FIFA has made a firm commitment for the FIFA World Cup 2022 to take full advantage of the possibilities offered by semi-automated technology in soccer.
The goal is to enhance the fan experience on and off the pitch.
A commitment that will be fulfilled through the application and use of various technologies.
In today’s post, we tell you what they are, and we invite you to read on.
Semi-automated technology and FIFA innovation
What is semi-automated technology?
Semi-automated technology is a tool that will enable video referee teams and on-field referees to make faster, more reliable and accurate decisions.
How does semi-automated technology work?
According to official FIFA information, it involves twelve cameras installed under the stadium roof that capture the ball’s movements and up to 29 data points of each player, 50 times per second.
This makes it possible to calculate their exact positions on the pitch. The 29 sets of data collected include the limbs and body parts that are taken into account to signal offside.
The official ball of Qatar 2022™, Al Rihla by adidas, will also include a decisive element for detecting questionable offside positions: an inertial measurement unit (IMU).
This sensor, located in the center of the ball, sends a data packet 500 times per second to the video room, enabling the exact moment at which the ball is struck to be detected with absolute precision.
By mixing limb-tracking data from the players and the ball, and using artificial intelligence, the new technology provides an automatic warning to the video room whenever an attacker who was in an illegal position at the time his teammate played the ball receives a ball.
To corroborate their proposal before reporting it to the main referee, the video refereeing team manually checks the exact moment of the shot provided by the data, as well as the offside line also created automatically and based on the positions of the player’s limbs calculated by the system.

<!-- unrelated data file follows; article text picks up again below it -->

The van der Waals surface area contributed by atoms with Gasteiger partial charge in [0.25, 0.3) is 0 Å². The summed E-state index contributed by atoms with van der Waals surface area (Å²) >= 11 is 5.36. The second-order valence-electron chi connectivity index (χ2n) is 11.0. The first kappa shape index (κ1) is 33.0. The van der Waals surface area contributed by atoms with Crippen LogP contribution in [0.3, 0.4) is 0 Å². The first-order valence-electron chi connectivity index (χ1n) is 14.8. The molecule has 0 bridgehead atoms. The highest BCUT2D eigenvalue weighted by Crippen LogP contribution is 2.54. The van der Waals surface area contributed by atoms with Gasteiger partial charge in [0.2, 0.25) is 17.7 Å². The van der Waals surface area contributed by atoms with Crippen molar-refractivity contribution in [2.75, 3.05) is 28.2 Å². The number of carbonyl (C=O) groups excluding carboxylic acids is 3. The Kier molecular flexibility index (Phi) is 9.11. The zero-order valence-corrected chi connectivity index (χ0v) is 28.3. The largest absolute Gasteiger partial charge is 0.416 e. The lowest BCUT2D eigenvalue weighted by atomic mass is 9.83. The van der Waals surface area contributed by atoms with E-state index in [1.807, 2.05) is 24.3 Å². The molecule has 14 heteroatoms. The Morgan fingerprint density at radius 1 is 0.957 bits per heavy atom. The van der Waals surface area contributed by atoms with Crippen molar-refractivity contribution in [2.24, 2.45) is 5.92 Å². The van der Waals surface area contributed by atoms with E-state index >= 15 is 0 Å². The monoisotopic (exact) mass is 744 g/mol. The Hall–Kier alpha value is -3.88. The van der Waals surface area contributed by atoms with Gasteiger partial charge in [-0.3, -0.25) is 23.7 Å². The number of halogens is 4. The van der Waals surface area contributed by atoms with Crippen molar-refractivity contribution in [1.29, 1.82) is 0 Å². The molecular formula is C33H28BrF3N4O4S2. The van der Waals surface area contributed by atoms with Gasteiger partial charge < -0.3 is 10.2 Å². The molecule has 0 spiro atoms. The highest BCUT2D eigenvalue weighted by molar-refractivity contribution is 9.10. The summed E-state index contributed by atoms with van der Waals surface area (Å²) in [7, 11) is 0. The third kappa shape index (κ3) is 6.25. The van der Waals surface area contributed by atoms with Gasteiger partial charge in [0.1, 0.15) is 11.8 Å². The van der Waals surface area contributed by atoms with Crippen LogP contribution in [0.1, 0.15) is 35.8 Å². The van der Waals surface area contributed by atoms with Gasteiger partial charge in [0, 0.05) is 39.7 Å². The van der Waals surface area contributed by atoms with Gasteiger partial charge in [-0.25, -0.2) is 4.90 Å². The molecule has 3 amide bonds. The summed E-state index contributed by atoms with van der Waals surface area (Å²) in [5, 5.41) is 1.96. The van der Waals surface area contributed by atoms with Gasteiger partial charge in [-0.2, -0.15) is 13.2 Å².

As it takes only a few seconds, the process allows for faster and more accurate decisions to be made. Once the decision is confirmed by the head referee, the same positional data used to make the decision generates a 3D animation that perfectly details the position of the player’s body parts at the moment of contact with the ball.
This animation, which shows a foul position from the best angles, is broadcast on the video scoreboards and distributed to FIFA’s broadcast partners to inform all viewers as clearly and transparently as possible.
How is the semi-automated technology configured?
In order to configure this semi-automated technology, numerous tests have had to be run at matches at tournaments such as the 2021™ FIFA Arab Cup and the 2021™ FIFA Club World Cup.
During matches at these tournaments, the new systemized technology helped video referee teams make more accurate and reliable decisions in less time.
Technology with its innovative tools is part of the future of soccer.
In this episode of FIFA’s “Living Football,” you can learn more about what it is and how this technology is being used to reap its benefits.
If you want to be part of innovative companies in the sports sector that use technology to provide better fan experiences, please contact us, we will be happy to help you.
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